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How Jean Kleyn was braced for backlash from Ireland after switching to South Africa

By PA
Jean Kleyn of South Africa looks dejected after defeat to Ireland during the Rugby World Cup France 2023 match between South Africa and Ireland at Stade de France on September 23, 2023 in Paris, France. (Photo by Laurence Griffiths/Getty Images)

Former Ireland international Jean Kleyn acknowledges being on the verge of becoming a world champion with his native South Africa was “outside the realm of thinking” just months ago.

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Munster lock Kleyn represented Ireland under Joe Schmidt at the 2019 World Cup in Japan after qualifying on residency grounds.

But, having been repeatedly overlooked by Schmidt’s successor Andy Farrell, the 30-year-old was in June cleared to switch allegiance back to the Springboks before being included in Jacques Nienaber’s squad for France.

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Reigning champions South Africa are on course to retain their crown going into Saturday’s final against fellow three-time winners New Zealand in Paris.

“I think I’ve caught myself thinking about it probably too often,” Kleyn said of his curious Test career.

“It’s a strange one because if you’d asked me six months ago if I at all thought I had any chance of being here at the World Cup final playing for the Springboks, I would have told you you are absolutely insane.

“I’ll probably wake up when it’s all said and done and think, ‘was that a dream or did it actually happen?’. It was outside the realm of thinking.

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“It’s been a fantastic journey for me. It’s been an absolute pleasure being part of it.”

Kleyn, who joined Munster from the Stormers in 2016, played five times under Schmidt in 2019, with his final cap coming in Ireland’s 47-5 pool-stage win over Samoa in Fukuoka.

His lengthy spell in the international wilderness allowed him to revert to the Springboks, a decision he feared may be met with a backlash.

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But the response in his adopted nation has been overwhelmingly positive and grown since Ireland’s quarter-final exit at the hands of the All Blacks.

“I’ve been absolutely inundated with messages from Munster supporters – obviously only after Ireland fell out,” said Kleyn.

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“Then they really came after us and said, ‘listen, you’re our second team now, guys’.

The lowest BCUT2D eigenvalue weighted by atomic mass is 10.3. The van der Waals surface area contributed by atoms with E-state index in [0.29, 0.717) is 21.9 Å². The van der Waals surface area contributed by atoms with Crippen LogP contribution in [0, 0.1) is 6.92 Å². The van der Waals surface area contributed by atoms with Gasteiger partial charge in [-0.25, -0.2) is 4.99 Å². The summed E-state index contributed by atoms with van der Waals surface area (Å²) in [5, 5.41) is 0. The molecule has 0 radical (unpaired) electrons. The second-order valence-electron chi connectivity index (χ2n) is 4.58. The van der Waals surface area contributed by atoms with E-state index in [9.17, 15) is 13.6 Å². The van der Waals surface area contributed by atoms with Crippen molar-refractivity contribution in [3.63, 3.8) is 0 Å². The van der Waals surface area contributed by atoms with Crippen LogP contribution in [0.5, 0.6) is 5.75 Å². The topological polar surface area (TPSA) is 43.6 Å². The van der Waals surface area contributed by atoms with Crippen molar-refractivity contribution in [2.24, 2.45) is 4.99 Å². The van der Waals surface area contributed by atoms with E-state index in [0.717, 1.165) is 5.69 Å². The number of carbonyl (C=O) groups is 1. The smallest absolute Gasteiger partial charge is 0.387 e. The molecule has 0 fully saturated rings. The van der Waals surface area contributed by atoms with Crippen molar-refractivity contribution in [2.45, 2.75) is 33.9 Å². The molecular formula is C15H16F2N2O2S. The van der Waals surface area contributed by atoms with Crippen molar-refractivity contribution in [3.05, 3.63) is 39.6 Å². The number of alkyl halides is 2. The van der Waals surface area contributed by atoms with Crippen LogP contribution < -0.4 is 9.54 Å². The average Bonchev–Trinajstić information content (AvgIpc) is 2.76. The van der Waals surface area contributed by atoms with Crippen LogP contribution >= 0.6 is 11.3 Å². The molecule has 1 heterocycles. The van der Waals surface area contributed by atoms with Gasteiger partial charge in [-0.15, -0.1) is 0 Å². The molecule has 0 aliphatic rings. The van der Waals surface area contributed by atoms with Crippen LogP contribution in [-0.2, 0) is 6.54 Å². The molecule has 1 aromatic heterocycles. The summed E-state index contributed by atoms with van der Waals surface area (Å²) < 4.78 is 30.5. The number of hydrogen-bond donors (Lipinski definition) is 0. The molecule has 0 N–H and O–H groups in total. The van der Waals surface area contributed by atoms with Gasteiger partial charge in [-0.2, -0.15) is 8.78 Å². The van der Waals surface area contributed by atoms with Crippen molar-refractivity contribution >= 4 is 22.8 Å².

“The support was really heartfelt from a lot of Munster fans and it made it a lot easier for me because I thought it would be quite a negative reaction when I declared for the Springboks.

“From my history with Irish media, I figured there would be a few negative articles but it was resoundingly positive, so I was really happy about that.”

Kleyn may have to settle for a watching brief at Stade de France this weekend as he has been restricted to just one start during the tournament – South Africa’s 76–0 success over Romania.

His only other appearance was off the bench in his country’s 13-8 Pool B loss to Ireland.

While the Springboks lost that epic battle, they could still win the war.

“Obviously it was a pity for us the result didn’t go our way but here we are in the end still,” said Kleyn.

“No-one really looks back and says ‘you’ve lost a pool game’. They’re going to look if you win the World Cup.

“We were disappointed with the result back then but happy with where we are now. It was a fantastic game to be a part of. I enjoyed every minute.”

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Comments

25 Comments
T
Turlough 273 days ago

“But the response in his adopted nation has been overwhelmingly positive and grown since Ireland’s quarter-final exit at the hands of the All Blacks”

We respect all players especially those who have called Ireland home. Jean knows he will be welcomes as a brother there for the rest of his life. Hopefully. he gets a chance on the pitch to silence those arrogant, self righteous Kiwis.

C
Chris 273 days ago

First and only Irishman to make it past a quarter final 😂😅

J
JL 273 days ago

Shouldn’t be a problem, the Irish are well accustomed to stacking their teams with foreign professionals like Aki, JGP, Hansen and Lowe. They then like to water it down by calling them “foreign born” as if Lowe and JGP playing for the NZ Maoris was a mere accident of birth.

D
Diarmid 273 days ago

The icing on the cake would be that he actually played for South Africa rather than sitting around watching them play week in week out.

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